Ecology 1 - Carbon Cycle

Based on a “Carbon Adventures” lesson plan developed by  the GK-12 Project at Arizona State University. For details on the original activity, go to (http://gk12.asu.edu/curriculum/life_science/CarbonAdventures/carb_ad.htm). There is excellent background information on the carbon cycle in the “Lesson Plan” document on the right side of the page.

Overview
This discussion uses a board game activity to simulate the cycling of carbon through the environment. Students play the game and should discover that carbon can take many forms and that there is not a set path through the carbon cycle. Afterwards, the class as a whole spends 5-10 minutes discussing the major points the game is intended to draw out.

Materials Needed:

  • Ecol1 Carbon cycle powerpoint
  • 1 game board for every 4 students
  • 1 set of materials (dice, cards and 4 game pieces) for every 4 students


Timing (35 min)

5 min – Review carbon cycle, arrange students into groups, and walk through the directions (steps 1-4)
15 min – Students play game (steps 5-7)
15 min (3 min per question) – Discuss each of the discussion questions in turn (step 8)

Lesson Plan

  1. Show slide #1 and briefly review the carbon cycle as described in the lecture and in the book.
  2. Tell students that they will be playing a game where they are a carbon atom that will be moving around the environment from one storage area to another. When you move from one storage area (say “Industry and Vehicles”) to another (say “Atmosphere”), you will still be the same carbon atom, only you will undergo a chemical reaction to combine with other atoms as a different molecule. A card you draw will tell you about your starting form (a fossil fuel) and the process you undergo (burning) to take you to a new ending form (carbon dioxide).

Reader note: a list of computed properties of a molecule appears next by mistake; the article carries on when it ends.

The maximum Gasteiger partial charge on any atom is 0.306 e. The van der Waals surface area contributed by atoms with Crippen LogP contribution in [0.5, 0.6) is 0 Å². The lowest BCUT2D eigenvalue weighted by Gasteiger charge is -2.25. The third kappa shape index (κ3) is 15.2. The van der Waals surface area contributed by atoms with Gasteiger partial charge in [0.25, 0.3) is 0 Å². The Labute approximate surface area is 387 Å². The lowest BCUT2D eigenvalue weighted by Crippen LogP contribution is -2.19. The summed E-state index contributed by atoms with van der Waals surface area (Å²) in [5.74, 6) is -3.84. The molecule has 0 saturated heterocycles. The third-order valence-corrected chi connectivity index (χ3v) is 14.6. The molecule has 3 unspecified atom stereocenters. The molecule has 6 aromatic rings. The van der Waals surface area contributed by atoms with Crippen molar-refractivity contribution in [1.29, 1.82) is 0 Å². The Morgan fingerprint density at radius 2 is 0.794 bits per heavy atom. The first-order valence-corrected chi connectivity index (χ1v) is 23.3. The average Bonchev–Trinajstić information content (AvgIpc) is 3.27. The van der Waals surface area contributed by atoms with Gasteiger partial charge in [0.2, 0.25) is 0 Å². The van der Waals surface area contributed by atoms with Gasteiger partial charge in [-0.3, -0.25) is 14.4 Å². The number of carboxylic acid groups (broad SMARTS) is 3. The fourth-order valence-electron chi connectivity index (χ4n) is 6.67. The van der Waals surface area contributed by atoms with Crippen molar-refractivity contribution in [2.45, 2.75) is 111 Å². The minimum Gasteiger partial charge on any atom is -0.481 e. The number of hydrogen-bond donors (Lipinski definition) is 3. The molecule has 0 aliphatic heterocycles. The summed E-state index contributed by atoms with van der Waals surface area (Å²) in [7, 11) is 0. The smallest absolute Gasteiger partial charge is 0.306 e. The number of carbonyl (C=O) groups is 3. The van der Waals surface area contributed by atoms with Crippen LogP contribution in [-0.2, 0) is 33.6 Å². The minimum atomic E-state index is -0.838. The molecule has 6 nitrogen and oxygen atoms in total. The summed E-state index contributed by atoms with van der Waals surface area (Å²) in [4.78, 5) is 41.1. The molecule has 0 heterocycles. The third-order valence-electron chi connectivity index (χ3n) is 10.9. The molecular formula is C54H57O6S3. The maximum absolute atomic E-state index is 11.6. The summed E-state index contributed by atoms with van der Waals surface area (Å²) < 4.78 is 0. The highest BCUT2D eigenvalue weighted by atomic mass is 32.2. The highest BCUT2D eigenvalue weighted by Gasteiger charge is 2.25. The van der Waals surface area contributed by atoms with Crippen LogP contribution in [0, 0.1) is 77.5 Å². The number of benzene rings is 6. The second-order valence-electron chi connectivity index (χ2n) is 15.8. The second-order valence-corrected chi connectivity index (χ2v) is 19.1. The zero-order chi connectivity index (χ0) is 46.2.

3. Arrange students into groups of 4 students such that each group can gather around a single game board. Distribute the materials.
  4. Show slide #2 and walk students through the directions.
    • Place the game cards onto the proper storage area.
    • Choose a game piece and place it on Plants.
    • Decide who goes first by rolling the dice.
    • Pick a Plant card and find out your next destination. Roll the dice to see how many spaces you move toward your destination. Return the card to the bottom of the Plant pile.
    • Keep rolling until you get to your destination. When you arrive, stop there. You’ve been stored!
    • On your next turn, pick a new card from your new storage area then roll to see how far you go.
    • You get a point each time you get back to Plants. The person with the most points by the time the instructor says to stop playing wins!
  5. Allow students 15 minutes to play. Go around the room and answer any questions the students have as they play.
  6. Give a 1 minute warning to let students know they each get one last turn.
  7. Stop the activity and have students put the materials back into the ziplock bags.
  8. Show slide #3 and discuss each of the questions, one at a time. Get 2-3 responses to each question from students before summarizing their ideas.
  • What is the importance of plants in the carbon cycle? Answer: There are many but one of the most important is that plants are where inorganic carbon in the atmosphere is transformed into organic carbon and enters the biotic realm.
  • How many possible paths are there for a carbon atom to move through the environment? Answer: a LOT. There are many different paths a carbon atom can take.
  • What happens to the carbon atom as it moves from 1 pool to another? Give an example. Answer: the carbon atom stays the same but undergoes chemical reactions to combine with different other atoms and thus form new molecules when it goes to a new pool.
  • Name some places where carbon appears to “get stuck” in a pool and not move for some time. Why might this be? Answer: carbon tends to “get stuck” in the atmosphere and in fossil fuels. Carbon can remain in these forms for many millions of years.
  • Humans have a big influence on the carbon cycle. What would the carbon cycle be like without humans? What is our impact on the carbon cycle? Answer: Our biggest effect is on the burning of fossil fuels. Slide #4 reviews this with the students.
AttachmentSize
Ecol1 Carbon cycle.ppt1.1 MB